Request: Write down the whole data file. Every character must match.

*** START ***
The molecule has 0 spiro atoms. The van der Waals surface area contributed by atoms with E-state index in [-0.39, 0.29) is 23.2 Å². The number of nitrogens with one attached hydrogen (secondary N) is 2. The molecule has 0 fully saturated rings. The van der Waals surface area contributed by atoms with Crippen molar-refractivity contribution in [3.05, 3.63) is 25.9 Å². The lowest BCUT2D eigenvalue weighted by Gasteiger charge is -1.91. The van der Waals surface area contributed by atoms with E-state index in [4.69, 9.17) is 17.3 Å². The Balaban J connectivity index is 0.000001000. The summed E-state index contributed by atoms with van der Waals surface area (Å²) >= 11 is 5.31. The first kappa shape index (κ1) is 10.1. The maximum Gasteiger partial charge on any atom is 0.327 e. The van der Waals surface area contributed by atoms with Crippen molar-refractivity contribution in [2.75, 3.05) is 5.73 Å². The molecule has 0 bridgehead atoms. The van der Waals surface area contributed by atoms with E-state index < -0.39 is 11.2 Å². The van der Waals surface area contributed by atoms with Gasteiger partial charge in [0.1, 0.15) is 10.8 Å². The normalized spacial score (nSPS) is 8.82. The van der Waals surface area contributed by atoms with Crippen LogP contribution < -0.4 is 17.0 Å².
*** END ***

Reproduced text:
The molecule has 0 spiro atoms. The van der Waals surface area contributed by atoms with E-state index in [-0.39, 0.29) is 23.2 Å². The number of nitrogens with one attached hydrogen (secondary N) is 2. The molecule has 0 fully saturated rings. The van der Waals surface area contributed by atoms with Crippen molar-refractivity contribution in [3.05, 3.63) is 25.9 Å². The lowest BCUT2D eigenvalue weighted by Gasteiger charge is -1.91. The van der Waals surface area contributed by atoms with E-state index in [4.69, 9.17) is 17.3 Å². The Balaban J connectivity index is 0.000001000. The summed E-state index contributed by atoms with van der Waals surface area (Å²) >= 11 is 5.31. The first kappa shape index (κ1) is 10.1. The maximum Gasteiger partial charge on any atom is 0.327 e. The van der Waals surface area contributed by atoms with Crippen molar-refractivity contribution in [2.75, 3.05) is 5.73 Å². The molecule has 0 bridgehead atoms. The van der Waals surface area contributed by atoms with E-state index < -0.39 is 11.2 Å². The van der Waals surface area contributed by atoms with Gasteiger partial charge in [0.1, 0.15) is 10.8 Å². The normalized spacial score (nSPS) is 8.82. The van der Waals surface area contributed by atoms with Crippen LogP contribution < -0.4 is 17.0 Å².